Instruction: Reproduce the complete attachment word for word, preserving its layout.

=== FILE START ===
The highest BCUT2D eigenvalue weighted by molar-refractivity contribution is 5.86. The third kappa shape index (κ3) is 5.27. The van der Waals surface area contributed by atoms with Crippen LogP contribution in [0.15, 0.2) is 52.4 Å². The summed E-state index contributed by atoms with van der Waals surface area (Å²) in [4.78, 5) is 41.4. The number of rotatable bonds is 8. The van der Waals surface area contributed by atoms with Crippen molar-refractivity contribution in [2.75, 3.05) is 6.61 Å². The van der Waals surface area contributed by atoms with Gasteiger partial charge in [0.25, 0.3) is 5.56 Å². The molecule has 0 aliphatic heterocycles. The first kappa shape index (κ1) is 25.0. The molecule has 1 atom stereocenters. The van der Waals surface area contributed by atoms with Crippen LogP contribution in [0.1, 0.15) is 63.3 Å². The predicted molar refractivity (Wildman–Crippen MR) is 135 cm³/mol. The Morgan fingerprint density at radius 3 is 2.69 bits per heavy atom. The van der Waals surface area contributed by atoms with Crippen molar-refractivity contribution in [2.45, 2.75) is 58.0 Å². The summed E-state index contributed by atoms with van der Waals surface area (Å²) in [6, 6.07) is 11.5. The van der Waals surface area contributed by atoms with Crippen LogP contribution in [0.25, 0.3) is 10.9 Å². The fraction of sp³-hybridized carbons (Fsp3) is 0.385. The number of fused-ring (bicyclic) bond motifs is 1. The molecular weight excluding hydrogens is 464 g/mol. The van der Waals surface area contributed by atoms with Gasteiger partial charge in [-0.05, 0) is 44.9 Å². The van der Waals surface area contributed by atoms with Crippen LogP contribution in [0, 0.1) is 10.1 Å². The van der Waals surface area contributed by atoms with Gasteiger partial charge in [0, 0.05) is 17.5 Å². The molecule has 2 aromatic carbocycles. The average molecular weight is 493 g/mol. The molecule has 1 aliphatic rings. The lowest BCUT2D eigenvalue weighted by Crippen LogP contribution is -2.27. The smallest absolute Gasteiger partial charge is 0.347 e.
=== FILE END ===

The highest BCUT2D eigenvalue weighted by molar-refractivity contribution is 5.86. The third kappa shape index (κ3) is 5.27. The van der Waals surface area contributed by atoms with Crippen LogP contribution in [0.15, 0.2) is 52.4 Å². The summed E-state index contributed by atoms with van der Waals surface area (Å²) in [4.78, 5) is 41.4. The number of rotatable bonds is 8. The van der Waals surface area contributed by atoms with Crippen molar-refractivity contribution in [2.75, 3.05) is 6.61 Å². The van der Waals surface area contributed by atoms with Gasteiger partial charge in [0.25, 0.3) is 5.56 Å². The molecule has 0 aliphatic heterocycles. The first kappa shape index (κ1) is 25.0. The molecule has 1 atom stereocenters. The van der Waals surface area contributed by atoms with Crippen LogP contribution in [0.1, 0.15) is 63.3 Å². The predicted molar refractivity (Wildman–Crippen MR) is 135 cm³/mol. The Morgan fingerprint density at radius 3 is 2.69 bits per heavy atom. The van der Waals surface area contributed by atoms with Crippen molar-refractivity contribution in [2.45, 2.75) is 58.0 Å². The summed E-state index contributed by atoms with van der Waals surface area (Å²) in [6, 6.07) is 11.5. The van der Waals surface area contributed by atoms with Crippen LogP contribution in [0.25, 0.3) is 10.9 Å². The fraction of sp³-hybridized carbons (Fsp3) is 0.385. The number of fused-ring (bicyclic) bond motifs is 1. The molecular weight excluding hydrogens is 464 g/mol. The van der Waals surface area contributed by atoms with Gasteiger partial charge in [-0.05, 0) is 44.9 Å². The van der Waals surface area contributed by atoms with Crippen LogP contribution in [0, 0.1) is 10.1 Å². The van der Waals surface area contributed by atoms with Gasteiger partial charge in [0, 0.05) is 17.5 Å². The molecule has 2 aromatic carbocycles. The average molecular weight is 493 g/mol. The molecule has 1 aliphatic rings. The lowest BCUT2D eigenvalue weighted by Crippen LogP contribution is -2.27. The smallest absolute Gasteiger partial charge is 0.347 e.